A lot or a little?
The parents' guide to what's in this movie.
What parents need to know
Parents need to know that tweens and teens who like musicals, American Idol, and Beyoncé will be eager to see this much-hyped Broadway adaptation. Several scenes of drug abuse are used to symbolically link excessiveness, addiction, and depression in "show business." Images include snorting lines of cocaine and smoking marijuana. Characters also drink heavily (often to drunkenness and sometimes hidden from others), smoke cigarettes, argue loudly, and engage in a fight or two. Some relatively mild -- but quite colorful -- language (mostly, several uses of "s--t" and "hell").
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What's the story?
Directed by Bill Condon, who wrote the screenplay for Chicago, Dreamgirls is based on the same-named Broadway musical that opened in 1981 and famously borrowed from the real-life saga of Diana Ross and the Supremes (here the group is called the Dreamettes, then the Dreams). Naïve young women are manipulated by scheming, ambitious men, and only late in their lives realize that their original friendship is most important. Embracing the music of its moment, from Motown to pop to disco, Dreamgirls also deals with the racism that helps shape the girls' careers. As they strive to break through to mainstream (white) audiences, they also negotiate with their own identities. The film opens at a 1962 Detroit talent contest, where the Dreamettes -- Deena (Knowles), Lorrell (Anika Noni Rose), and lead singer Effie (Hudson) -- get what seems like a once-in-a-lifetime chance to sing back-up for the already fading, James Brown-like R&B star James "Thunder" Early (Eddie Murphy). His wily manager, Curtis (Jamie Foxx, playing a character inspired by Motown Records founder Berry Gordy), sees in the girl group the chance to cross over. Though Curtis is romancing Effie and appreciates her phenomenal talent, he also believes that the group will be more saleable if fronted by Deena, who's more "conventionally" beautiful (again, closer to a white standard), as well as less demanding and more willing to compromise in order to achieve her "dream" of stardom. The switch not only angers James (who turns to drugs), but also upsets the women's longstanding dynamic.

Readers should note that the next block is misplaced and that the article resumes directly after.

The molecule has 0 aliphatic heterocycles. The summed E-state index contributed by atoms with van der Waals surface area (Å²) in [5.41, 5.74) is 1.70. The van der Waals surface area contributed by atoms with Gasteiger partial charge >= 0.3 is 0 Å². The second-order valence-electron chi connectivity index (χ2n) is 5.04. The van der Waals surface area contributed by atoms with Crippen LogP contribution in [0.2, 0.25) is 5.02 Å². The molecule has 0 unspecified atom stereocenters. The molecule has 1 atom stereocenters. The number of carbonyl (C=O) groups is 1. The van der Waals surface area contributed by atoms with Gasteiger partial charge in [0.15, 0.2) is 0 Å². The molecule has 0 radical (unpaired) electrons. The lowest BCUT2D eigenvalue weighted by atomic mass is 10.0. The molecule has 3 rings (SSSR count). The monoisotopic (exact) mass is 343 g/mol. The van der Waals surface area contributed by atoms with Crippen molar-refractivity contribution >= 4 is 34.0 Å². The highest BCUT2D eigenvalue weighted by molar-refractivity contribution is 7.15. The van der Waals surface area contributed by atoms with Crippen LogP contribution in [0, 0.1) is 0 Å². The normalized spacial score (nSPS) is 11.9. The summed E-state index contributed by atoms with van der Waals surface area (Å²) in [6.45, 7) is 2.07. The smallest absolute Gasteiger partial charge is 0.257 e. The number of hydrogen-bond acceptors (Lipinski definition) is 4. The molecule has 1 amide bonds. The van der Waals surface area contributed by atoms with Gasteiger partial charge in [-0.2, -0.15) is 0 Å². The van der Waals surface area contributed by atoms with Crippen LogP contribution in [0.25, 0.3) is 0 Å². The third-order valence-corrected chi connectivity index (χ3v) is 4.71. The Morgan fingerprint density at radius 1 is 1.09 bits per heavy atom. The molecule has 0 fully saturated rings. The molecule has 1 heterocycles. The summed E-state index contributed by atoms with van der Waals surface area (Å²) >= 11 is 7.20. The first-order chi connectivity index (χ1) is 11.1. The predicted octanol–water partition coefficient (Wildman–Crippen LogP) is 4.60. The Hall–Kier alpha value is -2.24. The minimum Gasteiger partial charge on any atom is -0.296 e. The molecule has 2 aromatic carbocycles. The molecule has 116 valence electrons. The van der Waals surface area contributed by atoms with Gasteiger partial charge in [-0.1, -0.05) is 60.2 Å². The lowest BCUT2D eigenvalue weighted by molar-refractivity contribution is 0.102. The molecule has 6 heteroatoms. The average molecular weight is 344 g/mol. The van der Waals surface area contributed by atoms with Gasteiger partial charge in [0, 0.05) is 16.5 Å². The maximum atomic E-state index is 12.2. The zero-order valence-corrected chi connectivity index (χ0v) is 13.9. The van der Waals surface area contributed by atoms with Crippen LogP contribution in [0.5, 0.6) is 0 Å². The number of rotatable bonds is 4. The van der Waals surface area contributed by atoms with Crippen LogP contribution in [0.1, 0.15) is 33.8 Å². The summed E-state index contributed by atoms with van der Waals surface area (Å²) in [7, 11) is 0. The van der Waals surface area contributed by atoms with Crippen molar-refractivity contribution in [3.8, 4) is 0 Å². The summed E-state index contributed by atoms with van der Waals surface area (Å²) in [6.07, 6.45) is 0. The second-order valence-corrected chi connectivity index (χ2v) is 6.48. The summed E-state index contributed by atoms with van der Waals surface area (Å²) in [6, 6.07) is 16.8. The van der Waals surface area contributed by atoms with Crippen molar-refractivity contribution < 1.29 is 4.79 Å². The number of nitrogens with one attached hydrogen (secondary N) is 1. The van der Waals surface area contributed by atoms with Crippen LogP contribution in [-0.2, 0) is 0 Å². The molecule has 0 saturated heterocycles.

Is it any good?
DREAMGIRLS is a big, boomy musical, energetic and well-crafted. But it has something else on its mind as well. The latest in a series of Broadway shows translated to the big screen just in time for Oscar nominations, it benefits from casting actual singers: Both Beyoncé Knowles and erstwhile American Idol contestant Jennifer Hudson are brilliant, whether belting songs, fine-timing comedy, or conveying heartbreak.
While its plot is never surprising, Dreamgirls highlights the cost of ambition within an industry in which race and gender shape opportunities and expectations for artists, producers, and consumers. Effie's insistent "blackness" limits her commercial appeal, and her story, reeling from joy to tragedy to triumph, exposes how such limits are a function of both blatant and subtle forms of racism. Whether peole navigate, internalize, or confront it, they're always affected by it in some way. When, for instance, Effie learns that Curtis is not only dropping her from the group but has also been sleeping with Deena, her stunning number, "And I Am Telling You I'm Not Going" (with the poignant lyric, "You're gonna love me"), speaks directly to the film's most compelling theme: that broader U.S. culture and politics have long exploited, feared, and loved black culture and politics. In this potent, gorgeous, and devastating moment, Effie declares her need and her defiance. Here, the movie shows how history and art pervade our present.
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